There are only 12 surviving feudal castles in Japan, and half of these can be found south of Kyoto, in the Hyogo region and on the island of Shikoku.
After the end of the feudal age, many castles were destroyed as unwelcome relics of the past, and some were lost during World War II.
While some have since been reconstructed, only 12 are considered to be original, including Matsuyama, Kochi, Marugame, Uwajima, all located on Shikoku. A short distance from Shikoku, across the water in Hyogo, is the most impressive castle of them all: Himeji Castle.
Surrounded by crowds of tourists, Himeji Castle, or White Egret Castle, is open and ready for visitors after a five-year hiatus during the Heisei Era Restoration. The castle is 3.5 hours from Tokyo by Shinkanzen, and a 20-minute walk (or 5-minute bus ride) from the station.
It’s a breezy autumn day as we explore Himeji Castle for the first time. The labyrinth-like approach from the Hishi Gate to the main keep leads along walled paths through gates and baileys, which had the original purpose to slow down and expose attacking forces.
As we stroll through the castle gardens, Nishi-no-Maru (West Bailey), I can see the fresh white walls of Himeji Castle poking through the greenery while our guide tells us the tragic tale of Princess Sen, who lived in the castle in the early 1600s.
The daughter of a Shogun, Sen was married at the age of seven to a Japanese prince called Toyotomi Hideryori, who committed suicide shortly after, during the Osaka Summer Battle. She then remained unmarried until she was twenty, when she was married to Honda Tadatoki, son of the lord of Himeji Castle.
The princess used her sizable dowry to build her palace, Musashino Goten in the third bailey, and there she lived happily with her husband and two children for 10 years, until her son died of a disease at age three, and then her husband at age 31. Sen never recovered from this tragedy, returning to Edo to become a Buddhist nun and spending the rest of her days in mourning,
The castle, is regarded as the most beautiful in Japan. Both a national treasure and a world heritage site. Though appearing smaller from the outside, the interior reveals a seven-storey structure accessible by steep staircases. The highest floor boasts panoramic views and the relocated Shrine of Himeyama Hill.
Across the water on Shikoku Island, a two-hour train ride from Himeji castle, is Marugame Castle. The castle was originally constructed between 1597 and 1602, but due to policies of one castle per province it was quickly torn down and rebuilt after the province was split in two.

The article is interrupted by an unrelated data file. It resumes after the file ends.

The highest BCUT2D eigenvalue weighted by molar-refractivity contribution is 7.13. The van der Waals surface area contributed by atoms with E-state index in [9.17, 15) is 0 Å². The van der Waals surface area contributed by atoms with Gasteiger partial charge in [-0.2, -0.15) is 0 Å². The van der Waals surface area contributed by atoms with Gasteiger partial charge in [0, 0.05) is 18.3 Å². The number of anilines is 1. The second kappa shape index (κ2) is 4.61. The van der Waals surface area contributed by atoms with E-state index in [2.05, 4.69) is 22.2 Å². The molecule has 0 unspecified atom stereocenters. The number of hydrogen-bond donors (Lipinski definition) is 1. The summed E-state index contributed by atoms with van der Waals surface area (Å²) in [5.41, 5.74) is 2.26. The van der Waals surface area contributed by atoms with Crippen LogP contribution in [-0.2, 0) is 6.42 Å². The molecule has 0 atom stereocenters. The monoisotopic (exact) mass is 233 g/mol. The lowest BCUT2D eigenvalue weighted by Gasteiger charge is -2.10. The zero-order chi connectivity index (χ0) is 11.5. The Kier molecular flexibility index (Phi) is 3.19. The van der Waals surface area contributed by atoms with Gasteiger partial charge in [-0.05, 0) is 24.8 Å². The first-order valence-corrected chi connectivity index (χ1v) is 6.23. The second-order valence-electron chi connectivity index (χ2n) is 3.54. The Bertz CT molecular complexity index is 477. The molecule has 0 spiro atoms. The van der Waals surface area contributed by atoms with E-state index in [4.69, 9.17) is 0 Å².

Today, only the original keep and castle gates remain, and a large public park covers the original castle grounds. Marugame Castle is one of the region’s favourite cherry blossom spots with nearly 1000 trees planted around the walls and castle keep.
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Another three hours along the Shikoku coast, you’ll find Matsuyama Castle, crowned the second best castle in Japan in 2014.
The castle sits atop Mount Katsuyama, a steep hill in the city centre, with panoramic views of Shikoku’s largest city and the Seto Inland Sea.
There are three ways to get up the mountain: if you’re feeling energetic you can hike up, and if you’re conserving your energy for exploring the castle, take the chairlift or the ropeway. We chose the chairlift.
The castle dates back to 1602, built by Yoshiaki Katoh, the son of a Samurai warrior, who became a famous warrior himself when he was just 20 years old in the Battle of Shizugatake, and proceeded to make his fortune as he climbed the ranks of the armed forces and was rewarded along the way for his acts of bravery.
A short train ride from the castle you’ll find Dogo Onsen, which is said to be the inspiration for Hayo Miyazaki’s animated masterpiece, Spirited Away, and it really is not to be missed.
A further two and a half hours along the coast brings you to one of the smaller of Japan’s remaining original castles, Uwajima Castle was constructed at the turn of the 17th century and was refurbished in 1615 after ownership changed.
It’s an easy 10- to 15-minute climb up to the castle and most parts of the three-storied main keep are accessible to visitors.
Across the island to the south east coast is Kochi Castle, constructed during the Edo period between 1601 and 1611.
The castle used to be the seat of the Yamauchi lords, who ruled over the surrounding region previously known as Tosa. The original inner citadel is still intact and the castle is surrounded by very pretty gardens, now known as Kochi Park which is also very popular during the cherry blossom season.